More generally, one aspect of share-households in the US is that subletting is very common – especially in big university towns. I live in Boston and every time that I have gone home to Australia, I have had a subletter in my room for between three weeks and three months at a time. It is a great way to save money (3 months rent saved equals one airfare to the Sunshine Coast!) and my roommates are happy to have the right person (usually a visiting doc student from an out of town uni) stay for a short time. The free classifieds website,, has made this much easier and is an interesting example of trust-building through on-line interaction.

  8. Tanya,

    I do understand that most share-house arrangements these days are food-exclusive – this is certainly different from the 70s norm (the “gold standardâ€?, of such arrangements), which was kinda my point. On the food point, perhaps I should have above clarified, for GenYers’ benefit, the boarder/lodger distinction – the former is usually food-inclusive, the latter food-exclusive.

    So again, why the current reticence about using the L-word? Especially given your mention of the common-ness of sub-letting, I’m not convinced that its being an “interesting example of trust-building through on-line interaction� marks such arrangements as sui generis, particularly in terms of legal enforceability.

    Also, I’m well aware that most current (= post-boomer) house-mates are not hippies – again, this was rather my point. As far as “an awful lot of their boomer parents were/are not hippies� also, there are two errors here. The first is that there is actually a distinct generation (born ~ 1963-1978) who are neither boomers nor (in most cases) the offspring of such (FWIW, nor are they even siblings of boomers, quite often). Secondly, I was referring to the house-sharing subset of the boomer generation. If you can demonstrate that it was culturally widepread in the 70s for young house-sharers to have separate lentil-stashes etc, then I’ll retract the “70s’ house-sharer = hippie� equation. Otherwise, I think it’s a fair call.


    Whatever its precise meaning, the euphemistic use of the term ‘housemate’, in place of ‘bedmate’, ‘friend with benefits’, ‘****buddy’ … or ‘spouse’, can clearly be helpful for the purpose of engaging in parallel monogamy.

    Of course, parallel monogamy (simaltenously having two or more fully committed, one-to-one, full on, open palmed, loving relationships) is most ethical when undertaken with full disclosure to all parties involved. In such cases, the need for obfuscatory descriptions of the status of one’s sexual partners should not arise.

    In principle, such needs also should not arise in the context of serial monogamy (sequential relationships with single partners) or terminal monogamy (marraige), although in the latter case I understand that for many the use of the term bedmate may also be misleading insofar as it is taken to imply that sexual congress with said person may be a not infrequent occurrence.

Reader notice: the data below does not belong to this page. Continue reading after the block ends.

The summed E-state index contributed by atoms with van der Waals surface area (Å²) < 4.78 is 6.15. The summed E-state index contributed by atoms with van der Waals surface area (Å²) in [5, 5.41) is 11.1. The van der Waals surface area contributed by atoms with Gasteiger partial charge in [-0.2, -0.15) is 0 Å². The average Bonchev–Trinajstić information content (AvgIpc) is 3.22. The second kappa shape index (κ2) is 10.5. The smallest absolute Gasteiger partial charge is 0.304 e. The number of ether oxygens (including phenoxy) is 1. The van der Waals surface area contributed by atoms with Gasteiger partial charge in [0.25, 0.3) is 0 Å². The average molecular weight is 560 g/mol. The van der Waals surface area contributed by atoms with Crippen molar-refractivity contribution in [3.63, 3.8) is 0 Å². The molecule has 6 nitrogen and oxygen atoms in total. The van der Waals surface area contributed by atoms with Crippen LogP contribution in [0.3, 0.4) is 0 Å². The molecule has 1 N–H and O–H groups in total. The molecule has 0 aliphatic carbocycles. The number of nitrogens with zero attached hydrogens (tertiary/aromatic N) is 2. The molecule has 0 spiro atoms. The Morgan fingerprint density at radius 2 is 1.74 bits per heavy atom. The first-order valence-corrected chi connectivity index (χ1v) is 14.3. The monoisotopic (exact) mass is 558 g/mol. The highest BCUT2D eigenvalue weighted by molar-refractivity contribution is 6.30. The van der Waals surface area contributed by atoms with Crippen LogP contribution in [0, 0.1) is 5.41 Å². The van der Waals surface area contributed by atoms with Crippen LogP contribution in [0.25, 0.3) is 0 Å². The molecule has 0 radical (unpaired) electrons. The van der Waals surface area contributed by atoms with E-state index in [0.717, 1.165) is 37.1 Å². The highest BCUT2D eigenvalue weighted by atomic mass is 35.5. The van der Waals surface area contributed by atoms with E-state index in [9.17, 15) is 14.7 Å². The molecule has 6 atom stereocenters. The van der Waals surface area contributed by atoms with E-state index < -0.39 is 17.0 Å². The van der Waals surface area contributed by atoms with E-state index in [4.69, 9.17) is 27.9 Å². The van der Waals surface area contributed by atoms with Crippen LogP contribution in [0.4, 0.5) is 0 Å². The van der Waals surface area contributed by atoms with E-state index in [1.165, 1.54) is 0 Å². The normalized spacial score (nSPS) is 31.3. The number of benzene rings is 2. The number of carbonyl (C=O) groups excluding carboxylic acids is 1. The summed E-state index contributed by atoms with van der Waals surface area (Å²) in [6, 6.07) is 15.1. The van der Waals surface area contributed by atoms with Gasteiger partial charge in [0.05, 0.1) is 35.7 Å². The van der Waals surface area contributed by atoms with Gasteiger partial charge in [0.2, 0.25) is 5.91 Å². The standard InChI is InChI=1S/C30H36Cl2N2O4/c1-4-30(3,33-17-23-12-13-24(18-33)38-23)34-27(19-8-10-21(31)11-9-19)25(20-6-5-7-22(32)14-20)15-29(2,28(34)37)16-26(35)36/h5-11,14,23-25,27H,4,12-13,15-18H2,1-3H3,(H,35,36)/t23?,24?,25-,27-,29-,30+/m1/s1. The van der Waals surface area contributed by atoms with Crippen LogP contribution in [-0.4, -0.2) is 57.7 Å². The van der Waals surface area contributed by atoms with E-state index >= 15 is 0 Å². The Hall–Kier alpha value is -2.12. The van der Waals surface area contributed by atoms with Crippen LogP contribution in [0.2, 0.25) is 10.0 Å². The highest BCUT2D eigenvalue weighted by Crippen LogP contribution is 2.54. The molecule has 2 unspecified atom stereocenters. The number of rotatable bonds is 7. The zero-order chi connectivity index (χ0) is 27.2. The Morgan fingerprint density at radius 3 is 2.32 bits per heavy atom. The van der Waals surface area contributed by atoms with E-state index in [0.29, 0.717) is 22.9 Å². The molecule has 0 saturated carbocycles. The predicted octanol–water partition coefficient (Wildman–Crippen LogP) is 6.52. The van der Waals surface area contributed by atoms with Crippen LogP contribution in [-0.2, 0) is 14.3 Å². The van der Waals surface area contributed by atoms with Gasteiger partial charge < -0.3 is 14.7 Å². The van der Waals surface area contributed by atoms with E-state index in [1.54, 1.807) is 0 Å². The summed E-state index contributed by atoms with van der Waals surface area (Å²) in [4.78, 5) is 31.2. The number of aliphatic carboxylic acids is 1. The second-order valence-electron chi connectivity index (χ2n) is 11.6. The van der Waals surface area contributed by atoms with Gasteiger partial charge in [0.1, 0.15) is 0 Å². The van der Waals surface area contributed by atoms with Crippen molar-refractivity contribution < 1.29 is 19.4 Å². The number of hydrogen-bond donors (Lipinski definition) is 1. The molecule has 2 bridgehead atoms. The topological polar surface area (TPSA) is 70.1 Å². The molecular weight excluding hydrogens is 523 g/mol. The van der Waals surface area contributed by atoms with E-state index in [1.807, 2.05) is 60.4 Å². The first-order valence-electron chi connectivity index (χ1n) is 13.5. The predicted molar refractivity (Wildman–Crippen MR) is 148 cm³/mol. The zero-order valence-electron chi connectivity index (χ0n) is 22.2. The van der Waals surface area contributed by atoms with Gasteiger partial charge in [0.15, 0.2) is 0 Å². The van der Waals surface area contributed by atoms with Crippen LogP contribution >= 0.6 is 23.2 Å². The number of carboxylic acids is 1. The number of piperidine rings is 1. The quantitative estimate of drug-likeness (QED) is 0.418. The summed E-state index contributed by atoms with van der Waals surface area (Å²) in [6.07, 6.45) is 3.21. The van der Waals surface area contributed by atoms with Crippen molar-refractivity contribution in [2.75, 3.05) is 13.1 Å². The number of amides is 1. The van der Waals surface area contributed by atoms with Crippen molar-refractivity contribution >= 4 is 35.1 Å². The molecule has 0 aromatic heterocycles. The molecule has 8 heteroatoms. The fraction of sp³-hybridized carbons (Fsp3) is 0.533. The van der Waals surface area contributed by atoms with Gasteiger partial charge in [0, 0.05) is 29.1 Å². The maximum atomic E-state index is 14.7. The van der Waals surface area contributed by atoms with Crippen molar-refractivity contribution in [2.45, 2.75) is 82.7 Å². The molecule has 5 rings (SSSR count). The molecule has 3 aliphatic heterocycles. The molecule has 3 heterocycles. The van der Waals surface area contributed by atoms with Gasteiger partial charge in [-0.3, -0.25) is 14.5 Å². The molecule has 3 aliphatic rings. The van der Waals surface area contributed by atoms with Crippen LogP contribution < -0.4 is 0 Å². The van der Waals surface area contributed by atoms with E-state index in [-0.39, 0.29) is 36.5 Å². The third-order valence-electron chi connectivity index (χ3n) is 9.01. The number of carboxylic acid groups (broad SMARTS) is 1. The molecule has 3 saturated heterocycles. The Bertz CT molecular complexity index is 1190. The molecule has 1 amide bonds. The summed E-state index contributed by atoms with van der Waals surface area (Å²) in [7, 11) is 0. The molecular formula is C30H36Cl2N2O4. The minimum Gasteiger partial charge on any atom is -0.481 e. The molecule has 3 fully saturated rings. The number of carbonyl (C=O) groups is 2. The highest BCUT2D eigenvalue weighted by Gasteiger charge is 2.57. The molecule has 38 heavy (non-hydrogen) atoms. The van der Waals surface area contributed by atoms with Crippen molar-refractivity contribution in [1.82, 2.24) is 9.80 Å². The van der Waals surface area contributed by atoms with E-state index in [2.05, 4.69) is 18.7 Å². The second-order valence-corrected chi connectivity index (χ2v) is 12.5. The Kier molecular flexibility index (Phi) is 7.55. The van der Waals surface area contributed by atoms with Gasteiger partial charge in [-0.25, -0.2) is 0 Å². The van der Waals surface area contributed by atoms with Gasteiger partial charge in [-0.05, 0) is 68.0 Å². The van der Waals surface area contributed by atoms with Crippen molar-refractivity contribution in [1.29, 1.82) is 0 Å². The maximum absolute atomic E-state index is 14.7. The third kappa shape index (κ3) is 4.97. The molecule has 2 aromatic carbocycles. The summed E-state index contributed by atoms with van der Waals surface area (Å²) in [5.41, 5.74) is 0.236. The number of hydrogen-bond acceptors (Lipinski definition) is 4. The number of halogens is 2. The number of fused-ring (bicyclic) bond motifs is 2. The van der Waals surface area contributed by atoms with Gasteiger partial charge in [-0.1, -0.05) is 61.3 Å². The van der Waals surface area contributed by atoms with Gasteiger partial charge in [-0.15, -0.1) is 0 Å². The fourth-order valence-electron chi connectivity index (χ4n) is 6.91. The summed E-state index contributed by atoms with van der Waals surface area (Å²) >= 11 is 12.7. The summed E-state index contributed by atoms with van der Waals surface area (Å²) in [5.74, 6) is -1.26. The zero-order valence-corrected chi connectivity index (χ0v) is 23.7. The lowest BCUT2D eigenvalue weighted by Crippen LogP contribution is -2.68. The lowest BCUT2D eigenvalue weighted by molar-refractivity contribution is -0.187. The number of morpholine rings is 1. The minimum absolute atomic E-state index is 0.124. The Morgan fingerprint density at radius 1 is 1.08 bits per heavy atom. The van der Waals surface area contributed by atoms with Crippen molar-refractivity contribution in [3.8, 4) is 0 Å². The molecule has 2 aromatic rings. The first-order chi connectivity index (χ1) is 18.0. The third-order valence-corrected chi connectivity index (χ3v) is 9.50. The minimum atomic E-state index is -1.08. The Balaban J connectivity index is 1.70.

However, in a second best world, and for those who value diversity, having ‘just a housemate’ can be most useful.

  10. Tom N,
    I would have thought that a more correct term for parallel monogamy would have been bigamy, where there are two relationships, trigamy where there are three or, where there are more than three, multigamy. Monogamy, by its very definition, (IMHO) should be thought of so as to exclude more than one relationship being carried on at once.
    On the main point, I would tend to agree with Paul Watson on the linguistics – to me at least, the reason for the change of name is simply that “room-mate”, “roomie” or “house-mate” are socially acceptable (“cool”), whereas “lodger” and the other terms are not. If in that situation, I would much rather describe myself as a “house-mate” than a “lodger”.

  11. I live in a shared house with two mates (ie, our friendship predates our cohabitation). We describe ourselves, and each other, as housemates, for that is what we are. Room-mates sounds quaintly (and anachronistically) British, and none of us are lodgers because we’re not living with the house’s owners. When the times call for a fourth person to take the spare room, we stick a notice up at the local shopping centre and wait for the calls to flood in – it’s much more efficient than sticking an ad on Flatmates (Australia-based website) because it’s fairly certain that the majority of people who are likely to see the ad are already living in our suburb or general area. And, with a slightly sniffy air, might I say that they’re the kind of people we’d want to move in with us rather than people from (*disparaging sigh*) Perth’s outer suburbs… Flatmates is a free service, and it’s undoubtedly useful, but I guess we’re a little old-fashioned in how we prefer to handle the involvement of third parties in what is ultimately a two-party affair.


    The question is not whether bigamy is the ‘more correct’ term, Andrew; the question is whether it is the fitter for the purpose, which in this case is to reduce barriers to entry, encourage horizontal integration and thereby facilitate movement towards the bliss point, to put it in the economic parlance appropriate for this blogsite. In this context, use of the term ‘parallel monogamy’ has the benefits of not only discharging one’s disclosure requirements, albeit in a somewhat obfuscatory manner, but also elevating the practice to a higher spiritual plane.

  13. The only question that interests me about bigamy is why anyone could think it reasonable to call it “parallel monogamy”. That’s like calling a bicycle an in-line unicycle or a 4-wheeled farm vehicle a quad bike. Oh wait…